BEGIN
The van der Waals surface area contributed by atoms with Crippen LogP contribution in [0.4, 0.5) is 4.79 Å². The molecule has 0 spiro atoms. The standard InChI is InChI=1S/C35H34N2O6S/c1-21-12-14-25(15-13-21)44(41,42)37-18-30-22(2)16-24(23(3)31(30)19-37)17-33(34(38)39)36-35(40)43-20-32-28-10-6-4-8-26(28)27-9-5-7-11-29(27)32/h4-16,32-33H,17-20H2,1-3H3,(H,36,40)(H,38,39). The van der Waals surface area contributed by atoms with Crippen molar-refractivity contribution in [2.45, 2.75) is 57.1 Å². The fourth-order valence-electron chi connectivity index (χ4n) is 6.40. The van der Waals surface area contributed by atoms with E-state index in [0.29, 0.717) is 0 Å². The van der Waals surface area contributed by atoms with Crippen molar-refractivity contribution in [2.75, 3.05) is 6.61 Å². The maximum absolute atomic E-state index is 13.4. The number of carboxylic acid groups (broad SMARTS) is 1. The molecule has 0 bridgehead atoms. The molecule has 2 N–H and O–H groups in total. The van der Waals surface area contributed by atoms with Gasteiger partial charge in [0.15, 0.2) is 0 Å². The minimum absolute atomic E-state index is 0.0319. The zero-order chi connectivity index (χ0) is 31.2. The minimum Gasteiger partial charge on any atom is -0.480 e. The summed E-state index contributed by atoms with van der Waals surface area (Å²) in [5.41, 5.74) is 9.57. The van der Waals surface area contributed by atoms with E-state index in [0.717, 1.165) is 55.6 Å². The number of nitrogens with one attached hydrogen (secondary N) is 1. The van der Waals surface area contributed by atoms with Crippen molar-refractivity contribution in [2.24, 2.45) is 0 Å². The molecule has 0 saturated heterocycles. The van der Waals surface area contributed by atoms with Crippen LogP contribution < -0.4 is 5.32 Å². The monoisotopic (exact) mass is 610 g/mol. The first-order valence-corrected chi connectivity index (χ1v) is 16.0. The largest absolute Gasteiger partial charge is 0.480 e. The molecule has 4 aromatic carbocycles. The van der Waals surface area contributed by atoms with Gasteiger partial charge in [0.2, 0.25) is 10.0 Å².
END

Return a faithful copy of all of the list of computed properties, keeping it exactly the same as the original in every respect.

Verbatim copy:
The van der Waals surface area contributed by atoms with Crippen LogP contribution in [0.4, 0.5) is 4.79 Å². The molecule has 0 spiro atoms. The standard InChI is InChI=1S/C35H34N2O6S/c1-21-12-14-25(15-13-21)44(41,42)37-18-30-22(2)16-24(23(3)31(30)19-37)17-33(34(38)39)36-35(40)43-20-32-28-10-6-4-8-26(28)27-9-5-7-11-29(27)32/h4-16,32-33H,17-20H2,1-3H3,(H,36,40)(H,38,39). The van der Waals surface area contributed by atoms with Crippen molar-refractivity contribution in [2.45, 2.75) is 57.1 Å². The fourth-order valence-electron chi connectivity index (χ4n) is 6.40. The van der Waals surface area contributed by atoms with E-state index in [0.29, 0.717) is 0 Å². The van der Waals surface area contributed by atoms with Crippen molar-refractivity contribution in [2.75, 3.05) is 6.61 Å². The maximum absolute atomic E-state index is 13.4. The number of carboxylic acid groups (broad SMARTS) is 1. The molecule has 0 bridgehead atoms. The molecule has 2 N–H and O–H groups in total. The van der Waals surface area contributed by atoms with Gasteiger partial charge in [0.15, 0.2) is 0 Å². The minimum absolute atomic E-state index is 0.0319. The zero-order chi connectivity index (χ0) is 31.2. The minimum Gasteiger partial charge on any atom is -0.480 e. The summed E-state index contributed by atoms with van der Waals surface area (Å²) in [5.41, 5.74) is 9.57. The van der Waals surface area contributed by atoms with E-state index in [0.717, 1.165) is 55.6 Å². The number of nitrogens with one attached hydrogen (secondary N) is 1. The van der Waals surface area contributed by atoms with Crippen molar-refractivity contribution in [2.24, 2.45) is 0 Å². The molecule has 0 saturated heterocycles. The van der Waals surface area contributed by atoms with Crippen LogP contribution < -0.4 is 5.32 Å². The monoisotopic (exact) mass is 610 g/mol. The first-order valence-corrected chi connectivity index (χ1v) is 16.0. The largest absolute Gasteiger partial charge is 0.480 e. The molecule has 4 aromatic carbocycles. The van der Waals surface area contributed by atoms with Gasteiger partial charge in [0.2, 0.25) is 10.0 Å².